Dissent has arisen over the suggestion of enhancing Temple’s reputation and the Honors Program through stressing test scores and competition, as well as diminishing the accomplishment of completing the current program.
“The true spirit and desire to learn that comes out of the Honors Program will be lost through coerced competition,” said Tricia O’Donnell, a junior Honors student majoring in psychology and criminal justice. “Students won’t work well together if they congregate in their own field … The Honors Certificate speaks for something; you got through the classes. Competition will thwart the individual dynamic.”
“They assume that if there is more of a structured four-year program, test scores will go up,” he said. “But it’s not necessarily the Honors Program’s responsibility to make sure those scores go up.”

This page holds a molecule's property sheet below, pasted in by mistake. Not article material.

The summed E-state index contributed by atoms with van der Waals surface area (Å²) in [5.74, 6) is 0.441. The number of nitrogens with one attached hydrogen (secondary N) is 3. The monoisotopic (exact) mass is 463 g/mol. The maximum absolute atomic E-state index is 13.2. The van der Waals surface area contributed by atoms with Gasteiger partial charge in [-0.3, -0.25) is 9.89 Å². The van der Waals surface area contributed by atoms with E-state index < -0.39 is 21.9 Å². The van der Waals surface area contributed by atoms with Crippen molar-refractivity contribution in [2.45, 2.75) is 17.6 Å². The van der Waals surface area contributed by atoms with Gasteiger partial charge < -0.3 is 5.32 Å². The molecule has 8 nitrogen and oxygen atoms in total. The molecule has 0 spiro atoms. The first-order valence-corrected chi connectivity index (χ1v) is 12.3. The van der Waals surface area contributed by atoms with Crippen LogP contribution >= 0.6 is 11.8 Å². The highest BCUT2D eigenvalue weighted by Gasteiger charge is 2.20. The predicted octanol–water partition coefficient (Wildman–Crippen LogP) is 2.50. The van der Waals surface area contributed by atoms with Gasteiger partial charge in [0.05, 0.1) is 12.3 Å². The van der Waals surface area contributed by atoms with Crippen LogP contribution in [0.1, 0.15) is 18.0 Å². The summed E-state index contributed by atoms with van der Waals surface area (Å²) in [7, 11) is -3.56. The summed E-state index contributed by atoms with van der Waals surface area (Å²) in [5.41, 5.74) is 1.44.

Administration hopes to proactively recruit and then employ a designated Honors faculty through a nomination process that is expected to begin next semester. Much like the standardized criteria for Honors students, faculty will also be subject to review that will determine their scholarly merit.
Skepticism from students has been vocalized over the number of faculty supervisors who would oversee a junior thesis project. Research on the project would likely continue through the summer after junior year, and if the proposal is mandatory, a flood of students will be seeking personal assistance.
Students recognize the program is severely understaffed as is, and see the plan as “shortsighted” if there are not measures taken to increase faculty numbers.